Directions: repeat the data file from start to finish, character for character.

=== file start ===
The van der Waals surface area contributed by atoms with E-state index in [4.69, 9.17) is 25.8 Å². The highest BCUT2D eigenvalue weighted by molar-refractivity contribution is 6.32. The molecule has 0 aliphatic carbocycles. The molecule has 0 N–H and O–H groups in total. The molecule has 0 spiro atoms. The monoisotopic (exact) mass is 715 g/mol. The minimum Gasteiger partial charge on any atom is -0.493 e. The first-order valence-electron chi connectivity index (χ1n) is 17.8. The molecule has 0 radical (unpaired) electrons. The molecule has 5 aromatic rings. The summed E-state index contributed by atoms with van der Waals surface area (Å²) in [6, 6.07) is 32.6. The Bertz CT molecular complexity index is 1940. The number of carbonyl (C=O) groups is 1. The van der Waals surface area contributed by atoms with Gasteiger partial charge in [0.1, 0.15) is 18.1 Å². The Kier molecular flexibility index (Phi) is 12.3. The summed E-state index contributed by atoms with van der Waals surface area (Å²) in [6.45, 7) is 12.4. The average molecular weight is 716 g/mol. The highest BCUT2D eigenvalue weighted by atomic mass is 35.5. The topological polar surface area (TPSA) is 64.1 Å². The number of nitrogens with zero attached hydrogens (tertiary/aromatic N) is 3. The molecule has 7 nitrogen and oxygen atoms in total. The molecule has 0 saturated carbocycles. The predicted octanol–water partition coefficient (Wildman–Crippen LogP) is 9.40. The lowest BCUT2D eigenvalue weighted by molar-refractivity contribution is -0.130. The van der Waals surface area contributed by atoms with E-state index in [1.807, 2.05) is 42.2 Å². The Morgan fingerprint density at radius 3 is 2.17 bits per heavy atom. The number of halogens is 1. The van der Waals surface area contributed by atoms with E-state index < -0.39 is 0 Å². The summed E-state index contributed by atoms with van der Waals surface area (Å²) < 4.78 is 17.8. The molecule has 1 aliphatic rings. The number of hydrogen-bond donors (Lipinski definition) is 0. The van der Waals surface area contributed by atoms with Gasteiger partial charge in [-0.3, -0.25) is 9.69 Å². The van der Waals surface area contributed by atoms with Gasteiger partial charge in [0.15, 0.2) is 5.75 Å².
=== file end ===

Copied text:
The van der Waals surface area contributed by atoms with E-state index in [4.69, 9.17) is 25.8 Å². The highest BCUT2D eigenvalue weighted by molar-refractivity contribution is 6.32. The molecule has 0 aliphatic carbocycles. The molecule has 0 N–H and O–H groups in total. The molecule has 0 spiro atoms. The monoisotopic (exact) mass is 715 g/mol. The minimum Gasteiger partial charge on any atom is -0.493 e. The first-order valence-electron chi connectivity index (χ1n) is 17.8. The molecule has 0 radical (unpaired) electrons. The molecule has 5 aromatic rings. The summed E-state index contributed by atoms with van der Waals surface area (Å²) in [6, 6.07) is 32.6. The Bertz CT molecular complexity index is 1940. The number of carbonyl (C=O) groups is 1. The van der Waals surface area contributed by atoms with Gasteiger partial charge in [0.1, 0.15) is 18.1 Å². The Kier molecular flexibility index (Phi) is 12.3. The summed E-state index contributed by atoms with van der Waals surface area (Å²) in [6.45, 7) is 12.4. The average molecular weight is 716 g/mol. The highest BCUT2D eigenvalue weighted by atomic mass is 35.5. The topological polar surface area (TPSA) is 64.1 Å². The number of nitrogens with zero attached hydrogens (tertiary/aromatic N) is 3. The molecule has 7 nitrogen and oxygen atoms in total. The molecule has 0 saturated carbocycles. The predicted octanol–water partition coefficient (Wildman–Crippen LogP) is 9.40. The lowest BCUT2D eigenvalue weighted by molar-refractivity contribution is -0.130. The van der Waals surface area contributed by atoms with E-state index in [1.807, 2.05) is 42.2 Å². The Morgan fingerprint density at radius 3 is 2.17 bits per heavy atom. The number of halogens is 1. The van der Waals surface area contributed by atoms with E-state index < -0.39 is 0 Å². The summed E-state index contributed by atoms with van der Waals surface area (Å²) < 4.78 is 17.8. The molecule has 1 aliphatic rings. The number of hydrogen-bond donors (Lipinski definition) is 0. The van der Waals surface area contributed by atoms with Gasteiger partial charge in [-0.3, -0.25) is 9.69 Å². The van der Waals surface area contributed by atoms with Gasteiger partial charge in [0.15, 0.2) is 5.75 Å².